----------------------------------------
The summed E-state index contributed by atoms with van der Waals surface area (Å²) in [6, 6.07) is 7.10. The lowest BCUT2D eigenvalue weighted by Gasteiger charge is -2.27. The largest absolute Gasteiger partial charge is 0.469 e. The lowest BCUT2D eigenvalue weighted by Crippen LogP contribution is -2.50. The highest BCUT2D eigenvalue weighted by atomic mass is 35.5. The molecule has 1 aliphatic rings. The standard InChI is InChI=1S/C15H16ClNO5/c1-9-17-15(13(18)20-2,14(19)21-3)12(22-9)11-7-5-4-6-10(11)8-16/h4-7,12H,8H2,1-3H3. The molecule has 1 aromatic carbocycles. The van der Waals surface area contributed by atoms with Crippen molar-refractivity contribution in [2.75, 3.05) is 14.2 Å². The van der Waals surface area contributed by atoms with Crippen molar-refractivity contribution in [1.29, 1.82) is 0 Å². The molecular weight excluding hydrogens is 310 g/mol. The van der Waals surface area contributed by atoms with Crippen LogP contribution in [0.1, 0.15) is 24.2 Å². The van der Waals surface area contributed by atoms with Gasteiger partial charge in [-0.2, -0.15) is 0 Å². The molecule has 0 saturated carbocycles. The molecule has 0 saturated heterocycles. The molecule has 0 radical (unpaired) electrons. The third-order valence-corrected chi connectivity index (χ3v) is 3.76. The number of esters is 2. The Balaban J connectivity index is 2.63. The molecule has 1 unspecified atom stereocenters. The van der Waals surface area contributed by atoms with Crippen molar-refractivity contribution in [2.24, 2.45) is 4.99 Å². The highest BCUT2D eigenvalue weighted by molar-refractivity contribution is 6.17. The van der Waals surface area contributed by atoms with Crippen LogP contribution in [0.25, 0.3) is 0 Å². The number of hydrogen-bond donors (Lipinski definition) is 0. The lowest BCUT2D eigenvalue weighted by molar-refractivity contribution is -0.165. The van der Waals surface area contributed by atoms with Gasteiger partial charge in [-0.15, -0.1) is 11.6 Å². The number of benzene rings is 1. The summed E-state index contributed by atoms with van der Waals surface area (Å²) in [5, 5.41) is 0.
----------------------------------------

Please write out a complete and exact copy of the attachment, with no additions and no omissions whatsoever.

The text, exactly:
The summed E-state index contributed by atoms with van der Waals surface area (Å²) in [6, 6.07) is 7.10. The lowest BCUT2D eigenvalue weighted by Gasteiger charge is -2.27. The largest absolute Gasteiger partial charge is 0.469 e. The lowest BCUT2D eigenvalue weighted by Crippen LogP contribution is -2.50. The highest BCUT2D eigenvalue weighted by atomic mass is 35.5. The molecule has 1 aliphatic rings. The standard InChI is InChI=1S/C15H16ClNO5/c1-9-17-15(13(18)20-2,14(19)21-3)12(22-9)11-7-5-4-6-10(11)8-16/h4-7,12H,8H2,1-3H3. The molecule has 1 aromatic carbocycles. The van der Waals surface area contributed by atoms with Crippen molar-refractivity contribution in [2.75, 3.05) is 14.2 Å². The van der Waals surface area contributed by atoms with Crippen molar-refractivity contribution in [1.29, 1.82) is 0 Å². The molecular weight excluding hydrogens is 310 g/mol. The van der Waals surface area contributed by atoms with Crippen LogP contribution in [0.1, 0.15) is 24.2 Å². The van der Waals surface area contributed by atoms with Gasteiger partial charge in [-0.2, -0.15) is 0 Å². The molecule has 0 saturated carbocycles. The molecule has 0 saturated heterocycles. The molecule has 0 radical (unpaired) electrons. The third-order valence-corrected chi connectivity index (χ3v) is 3.76. The number of esters is 2. The Balaban J connectivity index is 2.63. The molecule has 1 unspecified atom stereocenters. The van der Waals surface area contributed by atoms with Crippen molar-refractivity contribution in [2.24, 2.45) is 4.99 Å². The highest BCUT2D eigenvalue weighted by molar-refractivity contribution is 6.17. The van der Waals surface area contributed by atoms with Crippen LogP contribution in [0.25, 0.3) is 0 Å². The number of hydrogen-bond donors (Lipinski definition) is 0. The lowest BCUT2D eigenvalue weighted by molar-refractivity contribution is -0.165. The van der Waals surface area contributed by atoms with Gasteiger partial charge in [-0.15, -0.1) is 11.6 Å². The number of benzene rings is 1. The summed E-state index contributed by atoms with van der Waals surface area (Å²) in [5, 5.41) is 0.